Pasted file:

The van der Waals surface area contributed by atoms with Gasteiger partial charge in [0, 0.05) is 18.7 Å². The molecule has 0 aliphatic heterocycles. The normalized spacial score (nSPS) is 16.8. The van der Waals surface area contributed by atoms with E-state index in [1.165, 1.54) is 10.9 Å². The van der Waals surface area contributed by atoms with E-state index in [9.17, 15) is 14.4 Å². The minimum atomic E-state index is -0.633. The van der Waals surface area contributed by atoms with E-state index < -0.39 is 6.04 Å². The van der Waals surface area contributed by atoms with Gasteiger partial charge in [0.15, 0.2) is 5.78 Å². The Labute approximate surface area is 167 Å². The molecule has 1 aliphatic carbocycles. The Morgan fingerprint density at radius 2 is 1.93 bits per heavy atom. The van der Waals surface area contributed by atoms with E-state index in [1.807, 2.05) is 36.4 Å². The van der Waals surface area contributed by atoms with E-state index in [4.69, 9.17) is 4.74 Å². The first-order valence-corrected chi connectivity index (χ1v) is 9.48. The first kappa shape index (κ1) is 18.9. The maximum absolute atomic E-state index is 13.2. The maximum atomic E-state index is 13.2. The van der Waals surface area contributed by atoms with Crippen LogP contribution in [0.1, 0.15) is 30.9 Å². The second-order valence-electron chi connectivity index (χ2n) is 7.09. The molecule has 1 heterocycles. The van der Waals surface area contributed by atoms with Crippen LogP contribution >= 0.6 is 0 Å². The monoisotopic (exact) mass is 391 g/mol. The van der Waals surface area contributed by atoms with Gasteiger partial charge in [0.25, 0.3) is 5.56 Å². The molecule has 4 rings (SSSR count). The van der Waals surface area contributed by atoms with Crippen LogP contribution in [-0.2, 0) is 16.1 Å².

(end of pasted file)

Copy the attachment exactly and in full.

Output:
The van der Waals surface area contributed by atoms with Gasteiger partial charge in [0, 0.05) is 18.7 Å². The molecule has 0 aliphatic heterocycles. The normalized spacial score (nSPS) is 16.8. The van der Waals surface area contributed by atoms with E-state index in [1.165, 1.54) is 10.9 Å². The van der Waals surface area contributed by atoms with E-state index in [9.17, 15) is 14.4 Å². The minimum atomic E-state index is -0.633. The van der Waals surface area contributed by atoms with E-state index < -0.39 is 6.04 Å². The van der Waals surface area contributed by atoms with Gasteiger partial charge in [0.15, 0.2) is 5.78 Å². The Labute approximate surface area is 167 Å². The molecule has 1 aliphatic carbocycles. The Morgan fingerprint density at radius 2 is 1.93 bits per heavy atom. The van der Waals surface area contributed by atoms with E-state index in [1.807, 2.05) is 36.4 Å². The van der Waals surface area contributed by atoms with E-state index in [4.69, 9.17) is 4.74 Å². The first-order valence-corrected chi connectivity index (χ1v) is 9.48. The first kappa shape index (κ1) is 18.9. The maximum absolute atomic E-state index is 13.2. The maximum atomic E-state index is 13.2. The van der Waals surface area contributed by atoms with Crippen LogP contribution in [0.1, 0.15) is 30.9 Å². The second-order valence-electron chi connectivity index (χ2n) is 7.09. The molecule has 1 heterocycles. The van der Waals surface area contributed by atoms with Crippen LogP contribution >= 0.6 is 0 Å². The monoisotopic (exact) mass is 391 g/mol. The van der Waals surface area contributed by atoms with Gasteiger partial charge in [0.25, 0.3) is 5.56 Å². The molecule has 4 rings (SSSR count). The van der Waals surface area contributed by atoms with Crippen LogP contribution in [-0.2, 0) is 16.1 Å².